Why I won’t be going to see Breaking Dawn

Looks normal but their relationship is seriously messed up

Written for The People’s Republic of South Devon.

I didn’t join the queue of friends booking tickets to the penultimate installment of the Twilight Saga last week. The whole franchise leaves me hating Hollywood and vampires and Kristen Stewart. That wasn’t always the case though. I used to be a bit of a ‘Twi-hard’, the name the die hard fans of the books and films have become affectionately known.

I got into the whole Twilight vampires thing from the first film, then read all of the books over the space of about a month. Aside from the dodgy sentence structures and questionable narrative the essential idea is good. I actually couldn’t put it down. But, and it’s a big but, it is completely riddled with flaws from the outset. The more I read the more I worried and the feeling of something being ‘not quite right’ about it grew and grew.

SPOILER: For those who don’t know the cult books, the main characters are Edward Cullen and Bella Swan. Edward is a vampire who only drinks animal blood. We like him, he’s a ‘nice’ vampire. Bella is a human who falls in love with said vampire. Their love is based on the fact that he has an almost uncontrollable desire to kill her. Problematic in itself and I quote, “your scent, it’s like a drug to me. You’re like my own personal brand of heroin”. Someone PLEASE be screaming feminist slurs at the screen right now. They start dating, break up, get back together, get married, have a baby, he turns her into a vampire and they all live happily ever after. There’s also a werewolf skulking around.

There seems one glaringly obvious flaw to those who know the signs when reading the books or watching the films. Strangely though it’s gone unnoticed by millions of people worldwide.

Edward is abusing Bella.

She is in an emotionally and sometimes physically abusive relationship. It ticks all the boxes. He has all the traits of an abusive man, he’s charming, he’s manipulative and has an incredibly short fuse. He shouts. He sulks; he’s a generally moody, brooding character. He glares, all the time! He belittles her and Edward makes sure he always knows where she is. He makes her think she has to rely on him to look after her but in turn she is left responsible for his emotional well being.

Edward is in complete control of her life. Sure Bella ‘chooses’ to become a vampire, she ’chooses’ not to see her friends as much. But, just like real life abusive relationships, we have to ask – can these choices really be down to her if she has someone niggling in her ear, watching and criticizing her every move? Are they really her thoughts if everything she does she’s doing for him?

The part of the series that I was most shocked and appalled by was the physical abuse Bella is put through. In Breaking Dawn, the film that’s just been released, Bella and Edward finally have sex. Notice only on their honeymoon, his decision, after they are married – also his decision. Afterwards Bella is left with bruises all over her body because he’s a rock hard vampire. She seems strangely proud of these bruises. Not even purple handprints all over her body could bring her down on “this most perfect of mornings”. The writer, Stephenie Meyer, goes so far as to repeatedly describe these bruises as ‘decorations’.

Even the film’s actors take on this sexist view. In an interview on This Morning with Holly Willoughby this is what Robert Pattinson, the man millions fantasize about, said:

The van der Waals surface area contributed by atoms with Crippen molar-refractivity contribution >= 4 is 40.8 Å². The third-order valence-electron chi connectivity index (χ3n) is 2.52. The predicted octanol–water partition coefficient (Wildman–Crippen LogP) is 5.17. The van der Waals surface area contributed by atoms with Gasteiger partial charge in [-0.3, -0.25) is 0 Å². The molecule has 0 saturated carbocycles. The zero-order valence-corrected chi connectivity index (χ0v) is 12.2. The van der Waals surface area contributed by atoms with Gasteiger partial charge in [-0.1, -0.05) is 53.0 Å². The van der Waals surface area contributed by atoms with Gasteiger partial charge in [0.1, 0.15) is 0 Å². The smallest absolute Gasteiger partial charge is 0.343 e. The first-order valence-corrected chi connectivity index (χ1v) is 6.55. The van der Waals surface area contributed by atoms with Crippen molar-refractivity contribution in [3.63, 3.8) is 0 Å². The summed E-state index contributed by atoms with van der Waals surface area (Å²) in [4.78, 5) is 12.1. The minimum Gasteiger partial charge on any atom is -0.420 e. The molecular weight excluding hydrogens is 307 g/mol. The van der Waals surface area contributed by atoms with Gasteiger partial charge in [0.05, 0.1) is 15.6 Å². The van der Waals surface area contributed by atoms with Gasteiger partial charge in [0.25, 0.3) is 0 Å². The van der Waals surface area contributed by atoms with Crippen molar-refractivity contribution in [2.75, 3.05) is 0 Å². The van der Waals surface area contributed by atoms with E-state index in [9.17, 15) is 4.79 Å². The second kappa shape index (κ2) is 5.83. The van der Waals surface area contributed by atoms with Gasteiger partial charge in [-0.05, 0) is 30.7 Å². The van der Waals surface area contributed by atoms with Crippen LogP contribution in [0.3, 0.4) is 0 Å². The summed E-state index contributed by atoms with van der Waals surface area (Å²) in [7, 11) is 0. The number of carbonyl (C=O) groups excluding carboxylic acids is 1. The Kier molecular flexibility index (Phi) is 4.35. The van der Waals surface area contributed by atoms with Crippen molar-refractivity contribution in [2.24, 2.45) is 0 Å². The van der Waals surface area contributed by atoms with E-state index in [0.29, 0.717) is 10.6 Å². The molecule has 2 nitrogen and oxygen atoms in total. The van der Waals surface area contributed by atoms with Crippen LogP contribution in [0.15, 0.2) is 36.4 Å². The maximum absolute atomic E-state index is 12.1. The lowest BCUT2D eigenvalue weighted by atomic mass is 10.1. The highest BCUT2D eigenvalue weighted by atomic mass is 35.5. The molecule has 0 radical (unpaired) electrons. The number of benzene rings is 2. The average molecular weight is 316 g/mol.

Holly: “The first three movies he [Edward] spends his whole time trying to protect Bella’s honour. And now that he’s a married man obviously things can progress…”

Robert interrupts: “He does whatever he wants… he owns her!”

Really? So now you’re advocating rape within marriage. Or at least making a poor joke about it. What a wonderful message to send to a 13-year-old girl.

There are examples of emotional abuse in virtually every chapter of the four books. Why isn’t there a huge uproar? Are people just not noticing this? Or if they are why are they so precious about a story where the main character is literally a monster?

Twilight is as damaging to young minds as porn. Like porn, young consumers of it may create a sense of what is expected from them and in turn what to expect from others. With Twilight it’s relationships and with porn it’s sex. Imagine a whole generation growing up with misogynistic views on sex and misogynist views on relationships. It’s almost like an attack on women and society itself. Thinking about it and analysing needs to go further than ‘there’s something not quite right here’. The books romanticise sacrifice and suffering for a man something which, frankly, scares me more than the thought of a vampire penis.

If you’re still not convinced the books are dangerous drivel read this quote from Nikki Gassley then say these books won’t make the slightest difference to the way these tween Twi-hards think.

Here is what we learn from Twilight.
Women should want to cook and clean, and stay in the home, forsaking education for family.
Women must expect men to invade their privacy and, what’s more, they must desire this.
Women should accept that they are incapable of making even small decisions in their own lives and they must, instead, submit to the will of a man.
Women must understand they are worthless without a man.
Women must understand they are nothing without a man.
Women must understand they will never with anything without a man.
Women must believe these things are done out of love.
If Reasons 1-6 don’t strike you as a big deal, Reason 7 should be a red alarm.
Stephanie Meyer claims her book promotes feminism because it all centers on Bella’s choices.  When I look at Twilight, I see a list of things I will never teach my children. I see a list of warning signs for unhealthy relationships. I see a detailed description of a severely sexist worldview.